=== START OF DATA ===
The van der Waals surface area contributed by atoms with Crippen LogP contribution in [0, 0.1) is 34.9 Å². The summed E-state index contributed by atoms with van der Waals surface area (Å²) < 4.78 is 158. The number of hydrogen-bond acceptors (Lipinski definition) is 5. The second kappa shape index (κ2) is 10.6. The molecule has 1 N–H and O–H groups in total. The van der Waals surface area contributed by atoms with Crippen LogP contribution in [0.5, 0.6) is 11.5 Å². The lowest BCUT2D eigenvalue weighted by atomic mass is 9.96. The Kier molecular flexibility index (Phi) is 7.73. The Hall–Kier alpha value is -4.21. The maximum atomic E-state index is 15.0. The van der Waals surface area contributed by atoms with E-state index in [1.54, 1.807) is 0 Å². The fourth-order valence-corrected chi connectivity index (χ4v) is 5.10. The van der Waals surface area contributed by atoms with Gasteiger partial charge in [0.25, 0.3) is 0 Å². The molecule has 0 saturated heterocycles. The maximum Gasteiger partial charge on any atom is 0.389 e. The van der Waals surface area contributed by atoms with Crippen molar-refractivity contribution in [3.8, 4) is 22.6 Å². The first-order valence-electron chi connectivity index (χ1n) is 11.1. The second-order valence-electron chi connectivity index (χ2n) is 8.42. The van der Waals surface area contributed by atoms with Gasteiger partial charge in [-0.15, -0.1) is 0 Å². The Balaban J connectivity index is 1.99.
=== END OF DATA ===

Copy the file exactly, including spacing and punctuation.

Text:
The van der Waals surface area contributed by atoms with Crippen LogP contribution in [0, 0.1) is 34.9 Å². The summed E-state index contributed by atoms with van der Waals surface area (Å²) < 4.78 is 158. The number of hydrogen-bond acceptors (Lipinski definition) is 5. The second kappa shape index (κ2) is 10.6. The molecule has 1 N–H and O–H groups in total. The van der Waals surface area contributed by atoms with Crippen LogP contribution in [0.5, 0.6) is 11.5 Å². The lowest BCUT2D eigenvalue weighted by atomic mass is 9.96. The Kier molecular flexibility index (Phi) is 7.73. The Hall–Kier alpha value is -4.21. The maximum atomic E-state index is 15.0. The van der Waals surface area contributed by atoms with E-state index in [1.54, 1.807) is 0 Å². The fourth-order valence-corrected chi connectivity index (χ4v) is 5.10. The van der Waals surface area contributed by atoms with Gasteiger partial charge in [0.25, 0.3) is 0 Å². The molecule has 0 saturated heterocycles. The maximum Gasteiger partial charge on any atom is 0.389 e. The van der Waals surface area contributed by atoms with Crippen molar-refractivity contribution in [3.8, 4) is 22.6 Å². The first-order valence-electron chi connectivity index (χ1n) is 11.1. The second-order valence-electron chi connectivity index (χ2n) is 8.42. The van der Waals surface area contributed by atoms with Gasteiger partial charge in [-0.15, -0.1) is 0 Å². The Balaban J connectivity index is 1.99.